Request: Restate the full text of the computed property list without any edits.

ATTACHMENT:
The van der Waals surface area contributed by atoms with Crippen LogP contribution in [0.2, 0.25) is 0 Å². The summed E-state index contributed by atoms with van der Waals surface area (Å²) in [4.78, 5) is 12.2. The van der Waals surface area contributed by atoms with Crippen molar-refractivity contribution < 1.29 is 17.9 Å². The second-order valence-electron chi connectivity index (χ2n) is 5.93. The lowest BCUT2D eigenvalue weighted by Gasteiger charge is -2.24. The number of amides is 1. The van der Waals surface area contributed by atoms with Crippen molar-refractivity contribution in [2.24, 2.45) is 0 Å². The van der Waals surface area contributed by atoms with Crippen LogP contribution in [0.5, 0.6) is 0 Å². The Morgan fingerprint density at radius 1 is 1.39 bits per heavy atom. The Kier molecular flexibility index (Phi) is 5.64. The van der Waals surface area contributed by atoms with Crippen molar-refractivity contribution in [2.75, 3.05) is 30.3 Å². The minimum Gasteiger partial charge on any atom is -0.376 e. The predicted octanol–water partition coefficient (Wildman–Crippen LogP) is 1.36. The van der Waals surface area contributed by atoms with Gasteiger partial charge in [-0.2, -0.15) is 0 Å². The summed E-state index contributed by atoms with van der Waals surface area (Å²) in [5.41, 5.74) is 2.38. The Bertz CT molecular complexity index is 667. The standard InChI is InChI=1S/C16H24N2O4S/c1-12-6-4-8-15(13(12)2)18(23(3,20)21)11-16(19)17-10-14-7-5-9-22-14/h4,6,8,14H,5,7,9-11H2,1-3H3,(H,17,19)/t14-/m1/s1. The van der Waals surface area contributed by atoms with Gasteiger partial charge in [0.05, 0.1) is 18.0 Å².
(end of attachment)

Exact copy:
The van der Waals surface area contributed by atoms with Crippen LogP contribution in [0.2, 0.25) is 0 Å². The summed E-state index contributed by atoms with van der Waals surface area (Å²) in [4.78, 5) is 12.2. The van der Waals surface area contributed by atoms with Crippen molar-refractivity contribution < 1.29 is 17.9 Å². The second-order valence-electron chi connectivity index (χ2n) is 5.93. The lowest BCUT2D eigenvalue weighted by Gasteiger charge is -2.24. The number of amides is 1. The van der Waals surface area contributed by atoms with Crippen molar-refractivity contribution in [2.24, 2.45) is 0 Å². The van der Waals surface area contributed by atoms with Crippen LogP contribution in [0.5, 0.6) is 0 Å². The Morgan fingerprint density at radius 1 is 1.39 bits per heavy atom. The Kier molecular flexibility index (Phi) is 5.64. The van der Waals surface area contributed by atoms with Crippen molar-refractivity contribution in [2.75, 3.05) is 30.3 Å². The minimum Gasteiger partial charge on any atom is -0.376 e. The predicted octanol–water partition coefficient (Wildman–Crippen LogP) is 1.36. The van der Waals surface area contributed by atoms with Gasteiger partial charge in [-0.2, -0.15) is 0 Å². The summed E-state index contributed by atoms with van der Waals surface area (Å²) in [5.41, 5.74) is 2.38. The Bertz CT molecular complexity index is 667. The standard InChI is InChI=1S/C16H24N2O4S/c1-12-6-4-8-15(13(12)2)18(23(3,20)21)11-16(19)17-10-14-7-5-9-22-14/h4,6,8,14H,5,7,9-11H2,1-3H3,(H,17,19)/t14-/m1/s1. The van der Waals surface area contributed by atoms with Gasteiger partial charge in [0.05, 0.1) is 18.0 Å².